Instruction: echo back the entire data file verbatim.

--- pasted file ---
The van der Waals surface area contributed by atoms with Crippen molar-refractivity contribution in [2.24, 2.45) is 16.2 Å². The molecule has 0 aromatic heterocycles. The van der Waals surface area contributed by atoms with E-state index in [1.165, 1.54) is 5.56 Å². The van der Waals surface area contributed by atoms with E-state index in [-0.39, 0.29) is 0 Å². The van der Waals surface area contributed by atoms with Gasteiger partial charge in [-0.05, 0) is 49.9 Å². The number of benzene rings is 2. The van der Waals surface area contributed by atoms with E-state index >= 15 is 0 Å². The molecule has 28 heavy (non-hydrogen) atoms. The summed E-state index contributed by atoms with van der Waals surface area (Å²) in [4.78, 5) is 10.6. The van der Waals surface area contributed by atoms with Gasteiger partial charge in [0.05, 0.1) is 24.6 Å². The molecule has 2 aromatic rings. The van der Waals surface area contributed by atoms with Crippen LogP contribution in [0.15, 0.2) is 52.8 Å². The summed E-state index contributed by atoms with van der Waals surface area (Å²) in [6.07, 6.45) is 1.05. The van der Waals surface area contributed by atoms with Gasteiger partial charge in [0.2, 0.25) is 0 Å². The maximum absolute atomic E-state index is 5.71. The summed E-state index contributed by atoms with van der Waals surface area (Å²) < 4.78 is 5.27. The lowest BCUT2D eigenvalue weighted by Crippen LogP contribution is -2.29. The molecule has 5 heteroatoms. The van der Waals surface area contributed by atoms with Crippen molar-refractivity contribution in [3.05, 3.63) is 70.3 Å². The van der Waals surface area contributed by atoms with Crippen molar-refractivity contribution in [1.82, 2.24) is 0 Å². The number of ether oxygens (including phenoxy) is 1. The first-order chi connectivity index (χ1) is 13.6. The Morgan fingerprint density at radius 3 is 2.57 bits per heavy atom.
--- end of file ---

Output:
The van der Waals surface area contributed by atoms with Crippen molar-refractivity contribution in [2.24, 2.45) is 16.2 Å². The molecule has 0 aromatic heterocycles. The van der Waals surface area contributed by atoms with E-state index in [1.165, 1.54) is 5.56 Å². The van der Waals surface area contributed by atoms with E-state index in [-0.39, 0.29) is 0 Å². The van der Waals surface area contributed by atoms with Gasteiger partial charge in [-0.05, 0) is 49.9 Å². The number of benzene rings is 2. The van der Waals surface area contributed by atoms with E-state index >= 15 is 0 Å². The molecule has 28 heavy (non-hydrogen) atoms. The summed E-state index contributed by atoms with van der Waals surface area (Å²) in [4.78, 5) is 10.6. The van der Waals surface area contributed by atoms with Gasteiger partial charge in [0.05, 0.1) is 24.6 Å². The molecule has 2 aromatic rings. The van der Waals surface area contributed by atoms with Crippen LogP contribution in [0.15, 0.2) is 52.8 Å². The summed E-state index contributed by atoms with van der Waals surface area (Å²) in [6.07, 6.45) is 1.05. The van der Waals surface area contributed by atoms with Gasteiger partial charge in [0.2, 0.25) is 0 Å². The maximum absolute atomic E-state index is 5.71. The summed E-state index contributed by atoms with van der Waals surface area (Å²) < 4.78 is 5.27. The lowest BCUT2D eigenvalue weighted by Crippen LogP contribution is -2.29. The molecule has 5 heteroatoms. The van der Waals surface area contributed by atoms with Crippen molar-refractivity contribution in [3.05, 3.63) is 70.3 Å². The van der Waals surface area contributed by atoms with Crippen molar-refractivity contribution in [1.82, 2.24) is 0 Å². The number of ether oxygens (including phenoxy) is 1. The first-order chi connectivity index (χ1) is 13.6. The Morgan fingerprint density at radius 3 is 2.57 bits per heavy atom.